• Hence, specific domains and functional properties of occludin modulate transepithelial migration of neutrophils [5].
  • After treatment of the Ras-transformed cells with the mitogen-activated protein kinase kinase (MEK1) inhibitor PD98059, which blocks the activation of mitogen-activated protein kinase (MAPK), occludin, claudin-1, and ZO-1 were recruited to the cell membrane, tight junctions were assembled, and E-cadherin protein expression was induced [7].
  • In Ras-transformed Madin-Darby canine kidney cells, occludin, claudin-1, and ZO-1 were absent from cell-cell contacts but were present in the cytoplasm, and the adherens junction protein E-cadherin was weakly expressed [7].
  • Moreover, the apical structure of filamentous actin (F-actin) was disturbed and tight junction-associated proteins (ZO-1 and occludin) were dispersed along the basolateral membranes [9].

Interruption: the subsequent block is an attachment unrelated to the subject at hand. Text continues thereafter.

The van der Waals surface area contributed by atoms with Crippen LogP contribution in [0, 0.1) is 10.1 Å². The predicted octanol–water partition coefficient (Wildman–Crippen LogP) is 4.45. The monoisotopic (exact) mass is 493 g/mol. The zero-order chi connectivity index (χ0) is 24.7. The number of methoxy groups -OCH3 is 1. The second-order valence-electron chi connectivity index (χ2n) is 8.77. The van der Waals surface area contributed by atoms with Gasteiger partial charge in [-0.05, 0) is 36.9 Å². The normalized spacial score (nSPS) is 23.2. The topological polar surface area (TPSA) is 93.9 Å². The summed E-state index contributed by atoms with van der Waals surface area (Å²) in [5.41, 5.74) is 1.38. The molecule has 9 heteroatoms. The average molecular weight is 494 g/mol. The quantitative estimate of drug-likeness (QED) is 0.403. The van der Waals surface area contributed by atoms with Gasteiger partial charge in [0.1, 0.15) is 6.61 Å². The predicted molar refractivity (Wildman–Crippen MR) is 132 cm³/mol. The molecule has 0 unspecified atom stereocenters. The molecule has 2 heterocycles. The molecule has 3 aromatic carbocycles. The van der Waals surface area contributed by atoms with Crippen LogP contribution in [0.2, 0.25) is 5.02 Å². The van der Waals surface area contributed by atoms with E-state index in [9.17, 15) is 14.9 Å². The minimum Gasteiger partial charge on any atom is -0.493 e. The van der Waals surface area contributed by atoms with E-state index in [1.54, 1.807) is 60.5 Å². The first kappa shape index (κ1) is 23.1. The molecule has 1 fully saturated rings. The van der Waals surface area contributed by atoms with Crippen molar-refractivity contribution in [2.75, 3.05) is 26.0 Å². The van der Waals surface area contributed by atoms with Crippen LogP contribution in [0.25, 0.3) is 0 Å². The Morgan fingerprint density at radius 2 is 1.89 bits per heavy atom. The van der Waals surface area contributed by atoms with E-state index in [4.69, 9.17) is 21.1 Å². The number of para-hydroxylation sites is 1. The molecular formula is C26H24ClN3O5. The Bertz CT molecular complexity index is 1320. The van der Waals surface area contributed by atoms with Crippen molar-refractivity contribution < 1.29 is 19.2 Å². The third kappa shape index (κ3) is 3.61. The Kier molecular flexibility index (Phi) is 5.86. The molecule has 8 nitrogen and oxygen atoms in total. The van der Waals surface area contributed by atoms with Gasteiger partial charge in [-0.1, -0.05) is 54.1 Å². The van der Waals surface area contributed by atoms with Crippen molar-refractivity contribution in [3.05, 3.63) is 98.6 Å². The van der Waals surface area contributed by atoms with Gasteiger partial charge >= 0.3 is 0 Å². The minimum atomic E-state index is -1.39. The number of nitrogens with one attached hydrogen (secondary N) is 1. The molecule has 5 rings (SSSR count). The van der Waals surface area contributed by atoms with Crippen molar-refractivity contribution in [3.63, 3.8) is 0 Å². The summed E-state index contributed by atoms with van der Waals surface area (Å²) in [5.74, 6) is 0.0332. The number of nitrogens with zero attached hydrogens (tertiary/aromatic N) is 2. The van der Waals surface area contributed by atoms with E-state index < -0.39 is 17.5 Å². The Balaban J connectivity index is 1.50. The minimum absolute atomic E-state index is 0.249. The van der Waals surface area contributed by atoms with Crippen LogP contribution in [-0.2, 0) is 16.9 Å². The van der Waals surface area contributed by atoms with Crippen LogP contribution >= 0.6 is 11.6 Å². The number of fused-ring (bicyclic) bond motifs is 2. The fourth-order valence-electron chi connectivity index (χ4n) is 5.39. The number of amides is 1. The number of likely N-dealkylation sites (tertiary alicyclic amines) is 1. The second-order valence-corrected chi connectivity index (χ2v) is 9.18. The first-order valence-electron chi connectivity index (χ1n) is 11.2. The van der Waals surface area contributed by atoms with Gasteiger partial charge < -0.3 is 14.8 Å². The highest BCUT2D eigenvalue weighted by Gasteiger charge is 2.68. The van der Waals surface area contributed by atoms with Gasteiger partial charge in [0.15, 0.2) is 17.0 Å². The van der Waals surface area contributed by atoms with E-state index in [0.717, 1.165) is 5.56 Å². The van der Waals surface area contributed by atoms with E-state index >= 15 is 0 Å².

Associations of OCLN with chemical compounds

  • Western blot analysis showed that occludin bands of 66-85 kDa were digested by HA/P to two predominant bands of around 50 kDa and 35 kDa, and that this degradation was greatly attenuated when the specific bacterial metalloproteinase inhibitor Zincov was co-administered [1].
  • Diatrizoate, and to a lesser extent ioxaglate, reduced the number of viable MDCK cells and showed a redistribution of the E-cadherin, ZO-1 and occludin immunofluorescence signal with a parallel decrease of the TMR indicating an impaired monolayer integrity [10].
  • Expression of Rho mutant proteins in MDCK cells also altered levels of occludin serine/threonine phosphorylation, indicating that occludin is a target for Rho signaling [11].